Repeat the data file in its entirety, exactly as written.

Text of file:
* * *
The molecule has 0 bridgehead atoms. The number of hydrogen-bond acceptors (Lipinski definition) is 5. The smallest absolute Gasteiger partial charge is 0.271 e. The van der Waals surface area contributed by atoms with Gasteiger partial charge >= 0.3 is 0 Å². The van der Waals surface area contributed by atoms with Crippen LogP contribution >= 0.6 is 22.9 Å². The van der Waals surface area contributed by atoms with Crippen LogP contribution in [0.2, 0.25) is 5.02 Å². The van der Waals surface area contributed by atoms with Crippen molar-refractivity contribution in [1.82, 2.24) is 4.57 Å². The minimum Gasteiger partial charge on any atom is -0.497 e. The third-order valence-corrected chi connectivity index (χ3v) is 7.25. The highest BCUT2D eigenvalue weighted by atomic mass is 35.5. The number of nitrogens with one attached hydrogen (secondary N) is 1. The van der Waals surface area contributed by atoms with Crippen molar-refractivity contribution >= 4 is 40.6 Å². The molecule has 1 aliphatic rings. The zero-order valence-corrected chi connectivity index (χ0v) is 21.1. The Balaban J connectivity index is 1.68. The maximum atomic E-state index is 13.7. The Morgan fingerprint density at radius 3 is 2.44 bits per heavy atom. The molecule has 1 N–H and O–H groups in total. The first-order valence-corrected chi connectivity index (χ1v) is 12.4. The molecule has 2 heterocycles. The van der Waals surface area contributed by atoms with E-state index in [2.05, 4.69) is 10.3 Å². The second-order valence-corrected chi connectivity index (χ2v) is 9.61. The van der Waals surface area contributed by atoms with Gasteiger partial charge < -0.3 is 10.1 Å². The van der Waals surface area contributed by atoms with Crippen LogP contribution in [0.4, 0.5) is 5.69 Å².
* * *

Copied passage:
The molecule has 0 bridgehead atoms. The number of hydrogen-bond acceptors (Lipinski definition) is 5. The smallest absolute Gasteiger partial charge is 0.271 e. The van der Waals surface area contributed by atoms with Gasteiger partial charge >= 0.3 is 0 Å². The van der Waals surface area contributed by atoms with Crippen LogP contribution >= 0.6 is 22.9 Å². The van der Waals surface area contributed by atoms with Crippen LogP contribution in [0.2, 0.25) is 5.02 Å². The van der Waals surface area contributed by atoms with Crippen molar-refractivity contribution in [1.82, 2.24) is 4.57 Å². The minimum Gasteiger partial charge on any atom is -0.497 e. The third-order valence-corrected chi connectivity index (χ3v) is 7.25. The highest BCUT2D eigenvalue weighted by atomic mass is 35.5. The number of nitrogens with one attached hydrogen (secondary N) is 1. The van der Waals surface area contributed by atoms with Crippen molar-refractivity contribution >= 4 is 40.6 Å². The molecule has 1 aliphatic rings. The zero-order valence-corrected chi connectivity index (χ0v) is 21.1. The Balaban J connectivity index is 1.68. The maximum atomic E-state index is 13.7. The Morgan fingerprint density at radius 3 is 2.44 bits per heavy atom. The molecule has 1 N–H and O–H groups in total. The first-order valence-corrected chi connectivity index (χ1v) is 12.4. The molecule has 2 heterocycles. The van der Waals surface area contributed by atoms with E-state index in [2.05, 4.69) is 10.3 Å². The second-order valence-corrected chi connectivity index (χ2v) is 9.61. The van der Waals surface area contributed by atoms with Gasteiger partial charge < -0.3 is 10.1 Å². The van der Waals surface area contributed by atoms with Crippen LogP contribution in [0.4, 0.5) is 5.69 Å².